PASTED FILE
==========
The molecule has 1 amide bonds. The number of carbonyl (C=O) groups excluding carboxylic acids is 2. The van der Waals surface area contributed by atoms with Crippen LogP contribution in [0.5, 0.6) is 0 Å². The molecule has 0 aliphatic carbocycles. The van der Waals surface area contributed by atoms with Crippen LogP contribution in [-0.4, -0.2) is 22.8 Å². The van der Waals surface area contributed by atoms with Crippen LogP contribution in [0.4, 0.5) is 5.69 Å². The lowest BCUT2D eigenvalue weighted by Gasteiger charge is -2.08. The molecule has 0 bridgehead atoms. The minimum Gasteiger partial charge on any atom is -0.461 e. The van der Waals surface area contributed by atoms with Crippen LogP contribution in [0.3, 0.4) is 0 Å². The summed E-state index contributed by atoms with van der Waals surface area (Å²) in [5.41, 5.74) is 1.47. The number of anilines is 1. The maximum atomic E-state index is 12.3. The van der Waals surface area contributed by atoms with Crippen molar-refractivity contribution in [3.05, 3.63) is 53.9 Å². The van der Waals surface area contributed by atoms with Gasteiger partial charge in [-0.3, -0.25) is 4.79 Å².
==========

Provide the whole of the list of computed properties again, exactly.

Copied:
The molecule has 1 amide bonds. The number of carbonyl (C=O) groups excluding carboxylic acids is 2. The van der Waals surface area contributed by atoms with Crippen LogP contribution in [0.5, 0.6) is 0 Å². The molecule has 0 aliphatic carbocycles. The van der Waals surface area contributed by atoms with Crippen LogP contribution in [-0.4, -0.2) is 22.8 Å². The van der Waals surface area contributed by atoms with Crippen LogP contribution in [0.4, 0.5) is 5.69 Å². The lowest BCUT2D eigenvalue weighted by Gasteiger charge is -2.08. The molecule has 0 bridgehead atoms. The minimum Gasteiger partial charge on any atom is -0.461 e. The van der Waals surface area contributed by atoms with Crippen LogP contribution in [0.3, 0.4) is 0 Å². The summed E-state index contributed by atoms with van der Waals surface area (Å²) in [5.41, 5.74) is 1.47. The number of anilines is 1. The maximum atomic E-state index is 12.3. The van der Waals surface area contributed by atoms with Crippen molar-refractivity contribution in [3.05, 3.63) is 53.9 Å². The van der Waals surface area contributed by atoms with Gasteiger partial charge in [-0.3, -0.25) is 4.79 Å².